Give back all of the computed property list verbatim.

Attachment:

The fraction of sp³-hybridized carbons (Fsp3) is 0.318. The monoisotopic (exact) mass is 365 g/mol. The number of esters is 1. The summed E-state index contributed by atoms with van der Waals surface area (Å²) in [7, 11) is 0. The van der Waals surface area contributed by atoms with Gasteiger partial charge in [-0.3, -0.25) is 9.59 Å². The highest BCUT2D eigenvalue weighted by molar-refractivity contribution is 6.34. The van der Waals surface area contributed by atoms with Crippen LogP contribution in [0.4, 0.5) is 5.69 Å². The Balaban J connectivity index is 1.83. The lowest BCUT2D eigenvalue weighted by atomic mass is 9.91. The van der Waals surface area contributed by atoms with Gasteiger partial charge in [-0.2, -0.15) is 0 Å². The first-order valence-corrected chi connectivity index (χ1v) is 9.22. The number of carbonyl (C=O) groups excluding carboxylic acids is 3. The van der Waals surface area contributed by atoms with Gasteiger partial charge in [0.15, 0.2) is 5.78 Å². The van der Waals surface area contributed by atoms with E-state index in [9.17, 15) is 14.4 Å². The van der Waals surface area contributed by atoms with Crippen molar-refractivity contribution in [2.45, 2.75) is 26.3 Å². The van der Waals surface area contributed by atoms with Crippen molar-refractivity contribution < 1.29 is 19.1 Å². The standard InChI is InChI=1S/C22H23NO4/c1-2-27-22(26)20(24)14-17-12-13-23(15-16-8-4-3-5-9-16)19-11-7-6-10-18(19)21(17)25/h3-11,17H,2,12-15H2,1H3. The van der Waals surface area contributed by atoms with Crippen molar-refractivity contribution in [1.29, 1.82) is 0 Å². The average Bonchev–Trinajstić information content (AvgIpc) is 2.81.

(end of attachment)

The fraction of sp³-hybridized carbons (Fsp3) is 0.318. The monoisotopic (exact) mass is 365 g/mol. The number of esters is 1. The summed E-state index contributed by atoms with van der Waals surface area (Å²) in [7, 11) is 0. The van der Waals surface area contributed by atoms with Gasteiger partial charge in [-0.3, -0.25) is 9.59 Å². The highest BCUT2D eigenvalue weighted by molar-refractivity contribution is 6.34. The van der Waals surface area contributed by atoms with Crippen LogP contribution in [0.4, 0.5) is 5.69 Å². The Balaban J connectivity index is 1.83. The lowest BCUT2D eigenvalue weighted by atomic mass is 9.91. The van der Waals surface area contributed by atoms with Gasteiger partial charge in [-0.2, -0.15) is 0 Å². The first-order valence-corrected chi connectivity index (χ1v) is 9.22. The number of carbonyl (C=O) groups excluding carboxylic acids is 3. The van der Waals surface area contributed by atoms with Gasteiger partial charge in [0.15, 0.2) is 5.78 Å². The van der Waals surface area contributed by atoms with E-state index in [9.17, 15) is 14.4 Å². The van der Waals surface area contributed by atoms with Crippen molar-refractivity contribution in [2.45, 2.75) is 26.3 Å². The van der Waals surface area contributed by atoms with Crippen molar-refractivity contribution < 1.29 is 19.1 Å². The standard InChI is InChI=1S/C22H23NO4/c1-2-27-22(26)20(24)14-17-12-13-23(15-16-8-4-3-5-9-16)19-11-7-6-10-18(19)21(17)25/h3-11,17H,2,12-15H2,1H3. The van der Waals surface area contributed by atoms with Crippen molar-refractivity contribution in [1.29, 1.82) is 0 Å². The average Bonchev–Trinajstić information content (AvgIpc) is 2.81.